Tighten just enough to have the plate on. Now position your bars, your bars are all down to your own preference, but the best place to start is with your bars being in line with your front hub. This is relatively easy to see from the side of your bike. Now grab your hex and start tightening your bolts evenly. Using the same pattern as above.

We need to torque

Ideally, you will have a torque wrench and tighten to manufacturers instructions. If you do not have a torque wrench, use a short hex key and go as tight as you can without undue stress. If you are going red in the face, it is way too tight. Too tight will deform your bars and their new oval shape will always be loose and allow them to move.

Now you have your bars done I would tighten your headset. The side bolts on your stem should still be loose. Line your stem up with your front wheel. They should both be centered. You will find if you push the bars the front of the bike will be loose, so we need to fix that. Looking down you will see a bolt going down from your stem into the fork.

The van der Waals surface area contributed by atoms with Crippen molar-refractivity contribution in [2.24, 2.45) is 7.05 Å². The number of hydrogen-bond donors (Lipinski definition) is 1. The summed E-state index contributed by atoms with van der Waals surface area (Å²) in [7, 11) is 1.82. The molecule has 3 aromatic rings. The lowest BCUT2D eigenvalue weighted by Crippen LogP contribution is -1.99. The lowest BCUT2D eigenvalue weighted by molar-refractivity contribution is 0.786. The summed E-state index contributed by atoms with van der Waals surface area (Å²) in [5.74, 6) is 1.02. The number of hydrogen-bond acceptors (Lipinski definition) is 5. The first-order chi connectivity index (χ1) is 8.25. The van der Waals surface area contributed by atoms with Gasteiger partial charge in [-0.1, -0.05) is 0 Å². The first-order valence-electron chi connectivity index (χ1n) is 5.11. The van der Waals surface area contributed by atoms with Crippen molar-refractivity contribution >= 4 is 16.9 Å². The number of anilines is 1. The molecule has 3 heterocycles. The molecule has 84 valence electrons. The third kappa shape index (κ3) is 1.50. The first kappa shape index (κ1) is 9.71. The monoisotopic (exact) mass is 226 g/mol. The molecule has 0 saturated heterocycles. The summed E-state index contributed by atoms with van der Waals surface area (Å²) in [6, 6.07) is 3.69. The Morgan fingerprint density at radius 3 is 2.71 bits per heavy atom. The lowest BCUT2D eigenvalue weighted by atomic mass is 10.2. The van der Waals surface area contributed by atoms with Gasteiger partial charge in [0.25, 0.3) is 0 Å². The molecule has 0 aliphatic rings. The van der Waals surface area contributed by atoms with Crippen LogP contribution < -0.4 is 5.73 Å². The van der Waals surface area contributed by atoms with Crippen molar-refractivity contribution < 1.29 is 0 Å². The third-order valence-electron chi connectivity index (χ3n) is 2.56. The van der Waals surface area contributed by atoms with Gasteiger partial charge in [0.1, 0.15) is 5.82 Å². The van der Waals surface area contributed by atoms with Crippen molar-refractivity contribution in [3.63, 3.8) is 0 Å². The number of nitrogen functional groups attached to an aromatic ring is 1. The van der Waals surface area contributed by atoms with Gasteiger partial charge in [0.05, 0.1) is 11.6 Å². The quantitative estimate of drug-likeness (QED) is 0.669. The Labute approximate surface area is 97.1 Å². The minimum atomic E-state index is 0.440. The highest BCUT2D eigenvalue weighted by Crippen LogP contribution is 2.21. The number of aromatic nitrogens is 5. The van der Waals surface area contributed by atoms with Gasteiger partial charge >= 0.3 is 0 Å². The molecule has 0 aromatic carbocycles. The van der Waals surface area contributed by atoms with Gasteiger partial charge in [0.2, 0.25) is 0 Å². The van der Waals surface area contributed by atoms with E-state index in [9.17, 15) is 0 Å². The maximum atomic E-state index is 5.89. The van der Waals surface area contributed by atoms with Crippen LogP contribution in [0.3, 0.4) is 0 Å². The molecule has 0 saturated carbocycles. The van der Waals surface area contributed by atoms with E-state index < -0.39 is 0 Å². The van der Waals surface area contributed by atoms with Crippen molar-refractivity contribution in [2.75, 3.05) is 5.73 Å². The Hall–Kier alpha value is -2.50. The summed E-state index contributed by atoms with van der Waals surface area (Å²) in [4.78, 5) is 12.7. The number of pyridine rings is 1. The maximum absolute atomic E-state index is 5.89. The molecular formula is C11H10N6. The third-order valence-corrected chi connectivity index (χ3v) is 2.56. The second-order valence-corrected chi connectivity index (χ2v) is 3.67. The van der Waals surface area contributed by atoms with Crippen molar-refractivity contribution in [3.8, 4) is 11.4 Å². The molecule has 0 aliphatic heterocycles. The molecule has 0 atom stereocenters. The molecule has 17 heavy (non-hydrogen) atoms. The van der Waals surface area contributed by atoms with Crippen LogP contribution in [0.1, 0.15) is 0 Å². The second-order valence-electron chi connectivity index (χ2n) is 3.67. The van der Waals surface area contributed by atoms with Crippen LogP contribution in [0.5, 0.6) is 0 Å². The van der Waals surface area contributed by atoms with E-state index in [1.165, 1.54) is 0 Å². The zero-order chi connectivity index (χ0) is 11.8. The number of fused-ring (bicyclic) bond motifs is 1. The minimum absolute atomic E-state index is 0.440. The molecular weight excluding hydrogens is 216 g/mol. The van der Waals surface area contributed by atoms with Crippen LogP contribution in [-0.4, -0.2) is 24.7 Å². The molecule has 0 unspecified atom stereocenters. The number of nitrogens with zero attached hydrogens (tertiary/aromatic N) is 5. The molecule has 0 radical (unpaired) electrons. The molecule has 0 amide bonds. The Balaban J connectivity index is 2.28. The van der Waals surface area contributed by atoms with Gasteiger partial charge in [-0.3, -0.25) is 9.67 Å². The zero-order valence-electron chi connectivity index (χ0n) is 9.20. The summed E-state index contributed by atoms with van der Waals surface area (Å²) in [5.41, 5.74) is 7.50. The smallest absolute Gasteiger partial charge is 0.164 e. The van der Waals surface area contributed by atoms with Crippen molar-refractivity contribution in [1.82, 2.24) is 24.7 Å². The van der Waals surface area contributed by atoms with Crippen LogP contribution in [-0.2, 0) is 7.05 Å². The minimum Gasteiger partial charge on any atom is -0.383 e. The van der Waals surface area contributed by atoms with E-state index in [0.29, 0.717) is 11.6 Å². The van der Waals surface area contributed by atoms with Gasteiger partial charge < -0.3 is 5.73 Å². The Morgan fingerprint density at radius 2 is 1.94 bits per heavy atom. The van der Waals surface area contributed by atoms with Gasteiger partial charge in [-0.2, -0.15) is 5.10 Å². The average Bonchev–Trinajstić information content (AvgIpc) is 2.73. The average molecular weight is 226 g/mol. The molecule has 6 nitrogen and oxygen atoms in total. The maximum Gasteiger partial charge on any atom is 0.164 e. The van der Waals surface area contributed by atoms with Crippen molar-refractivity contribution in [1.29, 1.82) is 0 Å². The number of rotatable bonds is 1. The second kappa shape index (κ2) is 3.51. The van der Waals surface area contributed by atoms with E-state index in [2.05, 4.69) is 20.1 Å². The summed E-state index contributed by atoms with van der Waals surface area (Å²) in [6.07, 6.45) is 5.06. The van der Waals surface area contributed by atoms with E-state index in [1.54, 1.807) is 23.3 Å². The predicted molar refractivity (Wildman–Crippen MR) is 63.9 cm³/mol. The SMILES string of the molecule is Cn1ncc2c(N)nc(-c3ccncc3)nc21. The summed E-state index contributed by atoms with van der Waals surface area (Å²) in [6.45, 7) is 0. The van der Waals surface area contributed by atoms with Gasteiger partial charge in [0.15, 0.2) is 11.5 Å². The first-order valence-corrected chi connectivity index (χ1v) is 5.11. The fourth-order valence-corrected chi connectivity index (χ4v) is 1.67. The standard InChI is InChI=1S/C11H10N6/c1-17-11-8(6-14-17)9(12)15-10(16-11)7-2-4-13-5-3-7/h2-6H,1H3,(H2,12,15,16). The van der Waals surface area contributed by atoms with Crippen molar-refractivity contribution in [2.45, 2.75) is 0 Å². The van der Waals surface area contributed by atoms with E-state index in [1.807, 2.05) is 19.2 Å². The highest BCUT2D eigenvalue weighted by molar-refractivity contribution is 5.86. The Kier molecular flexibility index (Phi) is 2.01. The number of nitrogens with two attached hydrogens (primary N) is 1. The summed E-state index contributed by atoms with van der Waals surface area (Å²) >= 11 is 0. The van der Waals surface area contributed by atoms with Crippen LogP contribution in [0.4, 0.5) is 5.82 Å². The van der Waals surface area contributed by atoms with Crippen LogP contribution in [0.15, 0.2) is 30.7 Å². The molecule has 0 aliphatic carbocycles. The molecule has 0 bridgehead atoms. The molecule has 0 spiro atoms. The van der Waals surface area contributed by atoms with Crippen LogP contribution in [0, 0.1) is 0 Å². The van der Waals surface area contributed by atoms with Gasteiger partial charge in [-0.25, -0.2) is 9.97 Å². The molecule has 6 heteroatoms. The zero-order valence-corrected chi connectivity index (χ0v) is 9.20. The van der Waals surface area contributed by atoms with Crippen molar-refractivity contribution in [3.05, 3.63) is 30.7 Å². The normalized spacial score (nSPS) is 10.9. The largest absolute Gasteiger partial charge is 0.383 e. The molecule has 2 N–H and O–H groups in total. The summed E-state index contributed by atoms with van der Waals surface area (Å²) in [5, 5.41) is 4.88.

Take this bolt out, grease it, put it back in slowly. You should start to feel your fork being pulled up. Then there should be a small bit of resistance. Stop and see if there is any front to back movement. If there is some movement,  tighten the bolt a little bit more, about a quarter turn, until there is none. Your headset should have been greased at the factory so it should spin smoothly if it feels like it is grinding. Stop.